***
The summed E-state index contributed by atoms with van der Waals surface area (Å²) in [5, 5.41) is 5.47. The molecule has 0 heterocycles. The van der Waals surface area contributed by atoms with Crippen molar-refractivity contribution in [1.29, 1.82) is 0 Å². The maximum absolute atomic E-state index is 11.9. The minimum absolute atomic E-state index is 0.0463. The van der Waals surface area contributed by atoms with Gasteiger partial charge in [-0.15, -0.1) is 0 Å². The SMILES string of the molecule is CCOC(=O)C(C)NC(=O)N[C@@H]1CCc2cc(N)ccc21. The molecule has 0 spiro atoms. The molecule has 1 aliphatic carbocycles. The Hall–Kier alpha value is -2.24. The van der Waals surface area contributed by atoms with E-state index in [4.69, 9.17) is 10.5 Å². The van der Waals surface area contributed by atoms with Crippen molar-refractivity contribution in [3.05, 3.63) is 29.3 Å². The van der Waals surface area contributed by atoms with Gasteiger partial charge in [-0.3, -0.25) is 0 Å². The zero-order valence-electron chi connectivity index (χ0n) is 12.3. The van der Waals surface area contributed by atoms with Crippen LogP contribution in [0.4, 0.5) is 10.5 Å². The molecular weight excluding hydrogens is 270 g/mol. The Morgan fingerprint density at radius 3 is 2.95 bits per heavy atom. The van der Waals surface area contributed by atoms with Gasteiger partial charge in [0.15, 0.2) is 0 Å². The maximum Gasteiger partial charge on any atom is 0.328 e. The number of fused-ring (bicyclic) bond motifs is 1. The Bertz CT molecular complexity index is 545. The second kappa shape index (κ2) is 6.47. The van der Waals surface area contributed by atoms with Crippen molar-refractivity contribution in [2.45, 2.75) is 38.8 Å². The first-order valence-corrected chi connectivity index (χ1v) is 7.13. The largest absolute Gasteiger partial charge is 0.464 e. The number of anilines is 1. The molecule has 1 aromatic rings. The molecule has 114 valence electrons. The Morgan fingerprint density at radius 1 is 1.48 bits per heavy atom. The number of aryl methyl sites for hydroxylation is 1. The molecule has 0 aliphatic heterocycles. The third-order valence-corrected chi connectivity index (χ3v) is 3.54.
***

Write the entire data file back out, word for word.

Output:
The summed E-state index contributed by atoms with van der Waals surface area (Å²) in [5, 5.41) is 5.47. The molecule has 0 heterocycles. The van der Waals surface area contributed by atoms with Crippen molar-refractivity contribution in [1.29, 1.82) is 0 Å². The maximum absolute atomic E-state index is 11.9. The minimum absolute atomic E-state index is 0.0463. The van der Waals surface area contributed by atoms with Gasteiger partial charge in [-0.15, -0.1) is 0 Å². The SMILES string of the molecule is CCOC(=O)C(C)NC(=O)N[C@@H]1CCc2cc(N)ccc21. The molecule has 0 spiro atoms. The molecule has 1 aliphatic carbocycles. The Hall–Kier alpha value is -2.24. The van der Waals surface area contributed by atoms with E-state index in [4.69, 9.17) is 10.5 Å². The van der Waals surface area contributed by atoms with Crippen molar-refractivity contribution in [3.05, 3.63) is 29.3 Å². The van der Waals surface area contributed by atoms with Gasteiger partial charge in [-0.3, -0.25) is 0 Å². The zero-order valence-electron chi connectivity index (χ0n) is 12.3. The van der Waals surface area contributed by atoms with Crippen LogP contribution in [0.4, 0.5) is 10.5 Å². The molecular weight excluding hydrogens is 270 g/mol. The Morgan fingerprint density at radius 3 is 2.95 bits per heavy atom. The van der Waals surface area contributed by atoms with Gasteiger partial charge in [0.15, 0.2) is 0 Å². The maximum Gasteiger partial charge on any atom is 0.328 e. The number of fused-ring (bicyclic) bond motifs is 1. The Bertz CT molecular complexity index is 545. The second kappa shape index (κ2) is 6.47. The van der Waals surface area contributed by atoms with Crippen molar-refractivity contribution in [2.45, 2.75) is 38.8 Å². The first-order valence-corrected chi connectivity index (χ1v) is 7.13. The largest absolute Gasteiger partial charge is 0.464 e. The number of anilines is 1. The molecule has 1 aromatic rings. The molecule has 114 valence electrons. The Morgan fingerprint density at radius 1 is 1.48 bits per heavy atom. The number of aryl methyl sites for hydroxylation is 1. The molecule has 0 aliphatic heterocycles. The third-order valence-corrected chi connectivity index (χ3v) is 3.54.